Below a certain length of the DNA segments, instead of matching by descent (Identical by Descent - IBD), the probability of matching by the state (Identical By State - IBS) occurs, which could have arisen by chance. The length of the segments is given in centimorgan (cM).

Areas of Correspondence by Descent from Family Relationships
Art Parents child Cousin Child cousin Cousin 2 ° Child cousin 2 ° Cousin 3 ° Child cousin 3 ° Cousin 4 ° or further away
cM of all common DNA segments 3539-3748 548-1034 248-638 101-378 43-191 43-150 11.5-99 5-50
Number of common DNA segments 23-29 17-32 12-23 10-18 4-12 2-6? 1-4 0-2

More than 30 million people have now taken a DNA test at one of the four companies (Ancestry, 23andme, MyHeritage, FTDNA), which, according to an estimate by Dr. Yaniv Erlich about 60% of white Americans are identifiable by at least one third cousin or closer in one of the databases. Companies like Parabon NanoLabs have taken advantage of this and offer their services to the American law enforcement authorities. Using a DNA sample from the crime scene, a profile of 850,000 SNPs is created there, which among other things allows predictions about the appearance of the perpetrator (DNA phenotyping). In addition, this profile is compatible with GEDmatch and FTDNA, so that relatives of the perpetrator can be searched for there. CeCe Moore, the leading DNA genealogist at Parabo, was able to match 110 DNA samples to the person they were looking for within two years. In addition to solving the predominantly "cold" criminal cases (cold cases), she also helped stop active serial rapists in this way. In May 2019, the innocence of a man who spent over 20 years in prison for a murder was proven in a case. At the same time, the right perpetrator was identified and arrested.

Genealogical DNA analysis

The chromosomes of a man who is karyotype is 46, XY.

With the help of mtDNA and Y-DNA, maternal or paternal relationship can also be proven within genealogical times. However, it cannot be ruled out that, for example, a brother of a great-grandfather is the actual Y-DNA ancestor. Within paternal lines, Y-DNA analyzes often cannot help over the challenges of illegitimate paternity.

Since the turn of the millennium there have been an increasing number of companies offering DNA tests for private individuals. In international use, these offers are called "DTC tests" (Direct to Consumer).


Some test providers sometimes aggressively advertise questionable findings and keep silent about the fact that a simple mtDNA or Y-DNA analysis does not allow any serious scientific statement about the predominant ancestry or relationship, which can only be determined fragmentarily even by the autosomal DNA. Only a few test providers publish findings and the basis of their evaluations in a scientifically verifiable form. Certificates of historical origin ("clans", "indigenous peoples", etc.) based on mtDNA or Y-DNA must therefore be viewed critically or clearly limited to the maternal and paternal line. Their family trees and possible history through comparison with archaeological DNA finds have not yet been adequately researched scientifically until early historical times, so that many statements are based on assumptions. mtDNA and Y-DNA also only carry a very small proportion of the total genetic information.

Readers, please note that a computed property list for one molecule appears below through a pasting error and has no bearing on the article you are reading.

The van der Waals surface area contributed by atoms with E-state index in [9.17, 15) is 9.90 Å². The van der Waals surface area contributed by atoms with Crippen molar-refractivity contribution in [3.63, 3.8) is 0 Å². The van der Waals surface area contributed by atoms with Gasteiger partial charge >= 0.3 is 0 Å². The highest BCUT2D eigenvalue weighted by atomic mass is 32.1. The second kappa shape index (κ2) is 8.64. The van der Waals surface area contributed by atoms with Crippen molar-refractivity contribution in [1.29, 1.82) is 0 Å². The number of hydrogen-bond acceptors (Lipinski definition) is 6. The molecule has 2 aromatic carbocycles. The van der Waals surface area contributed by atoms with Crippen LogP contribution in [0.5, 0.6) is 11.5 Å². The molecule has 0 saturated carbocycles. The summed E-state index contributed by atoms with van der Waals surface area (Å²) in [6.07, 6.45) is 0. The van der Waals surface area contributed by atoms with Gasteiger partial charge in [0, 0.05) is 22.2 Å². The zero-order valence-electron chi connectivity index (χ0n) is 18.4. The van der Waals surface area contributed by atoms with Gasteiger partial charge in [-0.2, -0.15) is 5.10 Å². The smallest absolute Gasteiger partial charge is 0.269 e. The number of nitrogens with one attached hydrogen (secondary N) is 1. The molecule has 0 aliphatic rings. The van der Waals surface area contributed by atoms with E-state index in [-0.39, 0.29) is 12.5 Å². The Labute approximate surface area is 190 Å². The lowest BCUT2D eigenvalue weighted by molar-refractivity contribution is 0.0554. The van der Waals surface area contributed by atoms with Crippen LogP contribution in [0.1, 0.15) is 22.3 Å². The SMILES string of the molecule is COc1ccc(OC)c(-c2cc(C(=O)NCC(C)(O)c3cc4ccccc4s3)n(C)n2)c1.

The descent of historical personalities from whom DNA was not analyzed ( Ötzi , Tutankhamun, etc.) cannot be clearly proven genetically, as the random mutation rate of the markers in Y-DNA and mtDNA does not allow a clear assignment of the generation, so only proximity the relationship in the haplogroup can be determined. In addition, the comparisons with historical DNA are often based on too few markers or unpublished findings.

The mass media also contribute their share of dubious exaggerated reports to sensation-hungry conclusions from DNA analyzes.

The criticism of medical health predictions based on DNA analyzes is even more pronounced, since the state of research is still rudimentary.

While the analysis of some common markers in mtDNA and Y-DNA is still relatively harmless, "private SNPs" already mark the relationship in this line. The analysis of autosomal DNA marks the test person and the closer relationship particularly comprehensively. 70 markers can be enough to identify a person. Therefore, when sending in DNA samples, storing, analyzing and saving the same by companies, as well as when publishing information, the consequences must be observed.

Possible abuse

The DNA analysis for genetic genealogy raises legal and ethical questions that have not yet been adequately clarified. In DNA tests, the question is often whether hereditary diseases can be detected in the test person's DNA. Accordingly, such commercial DNA tests are banned in France, for example. In the USA, 23andMe had to withdraw one of the tests already on the market on the instructions of the FDA ( Food and Drug Administration ) . In Germany, however, commercial DNA tests are allowed. In addition, humanities scholars raise the question of how the genealogical data in the archives that have been free to date and the genealogical knowledge gathered over decades in unpaid detailed work by amateur genealogists and professional researchers can be placed under the protection of UNESCO as intangible cultural heritage and preserved from appropriation by private companies can. The lack of data protection is also problematic : 23andMe is known to sell customer data to pharmaceutical companies. Ancestry shares the DNA results with Spotify .